* Vanguard transfer affects index mutual funds, ETFs
* Vanguard says $537 billion of assets will be switched
* MSCI says switch covers $24 million of annual operating
By Aaron Pressman
Oct 2 Vanguard Group, the largest U.S. mutual
fund manager, said on Tuesday it was switching 22 of its biggest
index funds away from benchmarks provided by MSCI Inc
in order to cut costs.
News that one of its biggest index licensing customers had
defected caused shares of MSCI to plunge over 30 percent before
recovering slightly. The shares finished down 27 percent at
$26.21, their lowest in over three years.
Vanguard's move comes as other managers of index funds are
also moving to cut costs. Charles Schwab said last
month that it was trimming fees on its line of exchange-traded
funds to as little as 0.04 percentage points a year while
BlackRock, the top ETF manager, has said it plans to
announce price cuts soon.
Vanguard said it would shift six international stock funds
with $170 billion of assets to track indexes from the FTSE
Group, including its giant Vanguard Emerging Markets Index ETF
. And 16 U.S. stock and balanced funds with $367 billion
of assets, including the Vanguard Total Stock Market ETF
, will switch to indexes developed by the University of
Chicago's Center for Research in Security Prices.
The change affects both mutual funds and exchange-traded
funds, Vanguard, based in Valley Forge, Pennsylvania, said in a
"We negotiated licensing agreements for these benchmarks
that we expect will enable us to deliver significant value to
our index fund and ETF shareholders and lower expense ratios
over time," Gus Sauter, chief investment officer at Vanguard,
said in a statement.
MSCI said the switch is expected to be phased-in over a
number of months starting in January 2013 and covers Vanguard
funds that generated annual revenue and operating income of
about $24 million from licensing fees. The New York-based firm
reported operating revenue of $901 million and operating income
of $322 million in 2011.
NOT AS 'STICKY'
But MSCI chief executive Henry Fernandez could do little to
calm investors over fears that other customers might follow
Vanguard's move. MSCI shares, already down over 20 percent in
morning trading, dropped another 5 to 8 percentage points during
a 45-minute conference call Fernandez held with analysts.
ETF managers' choice of index provider "may not be as sticky
as we all thought," Fernandez said on the call. Later, he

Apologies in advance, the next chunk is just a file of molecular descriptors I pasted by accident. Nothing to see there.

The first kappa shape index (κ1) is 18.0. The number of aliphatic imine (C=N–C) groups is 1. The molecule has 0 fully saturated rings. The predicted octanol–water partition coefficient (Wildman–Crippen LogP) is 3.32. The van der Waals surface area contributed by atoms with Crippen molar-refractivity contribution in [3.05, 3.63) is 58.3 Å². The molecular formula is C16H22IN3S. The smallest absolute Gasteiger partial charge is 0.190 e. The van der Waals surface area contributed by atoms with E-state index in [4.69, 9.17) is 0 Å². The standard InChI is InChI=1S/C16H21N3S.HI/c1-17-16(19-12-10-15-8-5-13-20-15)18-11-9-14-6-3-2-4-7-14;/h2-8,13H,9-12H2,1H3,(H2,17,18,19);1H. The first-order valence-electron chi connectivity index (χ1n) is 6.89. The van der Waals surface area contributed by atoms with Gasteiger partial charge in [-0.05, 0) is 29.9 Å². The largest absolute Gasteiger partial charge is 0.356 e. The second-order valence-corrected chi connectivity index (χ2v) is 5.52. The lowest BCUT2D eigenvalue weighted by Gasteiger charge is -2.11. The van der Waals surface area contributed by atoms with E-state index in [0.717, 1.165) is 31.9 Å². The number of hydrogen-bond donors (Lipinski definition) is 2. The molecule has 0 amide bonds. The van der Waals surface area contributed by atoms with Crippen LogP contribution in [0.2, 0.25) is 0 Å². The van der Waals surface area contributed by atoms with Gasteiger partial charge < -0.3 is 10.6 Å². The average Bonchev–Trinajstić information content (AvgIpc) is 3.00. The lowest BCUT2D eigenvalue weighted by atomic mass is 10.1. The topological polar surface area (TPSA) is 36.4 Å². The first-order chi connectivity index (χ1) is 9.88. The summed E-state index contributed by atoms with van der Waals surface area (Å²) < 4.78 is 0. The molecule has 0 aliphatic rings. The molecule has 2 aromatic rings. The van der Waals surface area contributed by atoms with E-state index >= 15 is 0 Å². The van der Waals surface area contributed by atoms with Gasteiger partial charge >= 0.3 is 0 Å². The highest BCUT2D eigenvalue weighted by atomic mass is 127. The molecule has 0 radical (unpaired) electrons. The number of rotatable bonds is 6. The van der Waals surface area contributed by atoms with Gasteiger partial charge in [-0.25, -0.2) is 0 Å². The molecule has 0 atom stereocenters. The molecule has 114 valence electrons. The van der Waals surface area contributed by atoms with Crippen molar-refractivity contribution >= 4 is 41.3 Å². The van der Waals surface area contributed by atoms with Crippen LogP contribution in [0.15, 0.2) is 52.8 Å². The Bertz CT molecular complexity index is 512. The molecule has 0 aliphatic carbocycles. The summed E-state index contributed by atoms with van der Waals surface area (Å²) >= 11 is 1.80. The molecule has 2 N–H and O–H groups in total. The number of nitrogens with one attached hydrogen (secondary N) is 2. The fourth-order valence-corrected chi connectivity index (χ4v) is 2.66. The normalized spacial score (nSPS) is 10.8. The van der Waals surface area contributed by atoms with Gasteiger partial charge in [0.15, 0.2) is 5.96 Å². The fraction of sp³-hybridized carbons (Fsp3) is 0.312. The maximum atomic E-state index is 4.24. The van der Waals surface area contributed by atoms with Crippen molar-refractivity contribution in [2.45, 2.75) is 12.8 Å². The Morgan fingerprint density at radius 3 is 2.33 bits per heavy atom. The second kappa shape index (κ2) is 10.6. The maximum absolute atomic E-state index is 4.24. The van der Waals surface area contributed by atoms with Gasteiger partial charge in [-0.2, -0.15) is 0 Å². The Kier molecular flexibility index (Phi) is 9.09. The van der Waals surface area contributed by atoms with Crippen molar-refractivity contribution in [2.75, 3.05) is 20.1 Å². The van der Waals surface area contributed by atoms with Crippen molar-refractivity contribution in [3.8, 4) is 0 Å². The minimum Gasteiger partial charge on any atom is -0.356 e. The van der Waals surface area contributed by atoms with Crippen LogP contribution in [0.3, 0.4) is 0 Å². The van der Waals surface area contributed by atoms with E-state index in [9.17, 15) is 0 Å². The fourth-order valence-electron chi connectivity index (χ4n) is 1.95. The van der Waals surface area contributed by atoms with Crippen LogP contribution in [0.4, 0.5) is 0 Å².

explained that despite long-term licensing contracts, ETF
managers could still switch indexes in "relatively short periods
Analysts expect BlackRock, responsible for 8 percent of
MSCI's revenue last year, will likely press for price
reductions. "At the very least, BlackRock will seek to be
competitive with the lower cost target benchmarks that Vanguard
will use, potentially leading to price cuts on its contracts
with MSCI," David Togut, an analyst at Evercore Partners, wrote
in a report on Tuesday.
Still, BlackRock, which has been losing ETF market share to
Vanguard for several years, said it was sticking with MSCI
indexes on its iShares family of funds.
"MSCI is the gold standard of global and international
equity indexes - the near-universal choice of professional
investors," Mark Wiedman, global head of iShares, said in a
statement. "We plan to deepen our partnership with MSCI to help
deliver the highest quality products and portfolio construction
to our clients."
Shares of BlackRock declined 1.5 percent to $177.17. The
firm has already said it plans to cut prices on some ETFs that
compete most directly with large Vanguard funds. Now BlackRock
faces the prospect of Vanguard reducing its fees even more.
Vanguard's decision follows a similar move it made in 2003
to dump higher-cost indexes provided by McGraw-Hill Co's
Standard & Poor's unit in favor of the MSCI benchmarks.
The new indexes may be somewhat inferior at tracking market
results but will lower Vanguard's costs and the savings will be
passed on to investors, said Daniel Wiener, editor of "The
Independent Adviser for Vanguard Investors" newsletter.
"Indexing, particularly through ETFs, is going to get
cheaper and cheaper," Wiener said. "Vanguard is not going to let
someone else, be it Schwab, iShares or any of its other
competitors take the mantle of 'lowest cost' from its
Vanguard officials defended the switch, saying investors
would see little difference. "There's been a real convergence in
index construction methodology over the past decade to a set of
best practices," Joel Dickson, senior ETF strategist at Vanguard
The impact of the change could be felt around the globe, as
the new FTSE index on Vanguard's $67 billion emerging market
fund does not include South Korea, which accounts for over 15
percent of the fund's current MSCI index.
Since FTSE bumped South Korea from its emerging markets
index in September 2009, the MSCI index has posted a slightly
better return, Wiener noted. The FTSE index gained 17.9 percent
versus a gain of 19 percent for the MSCI benchmark.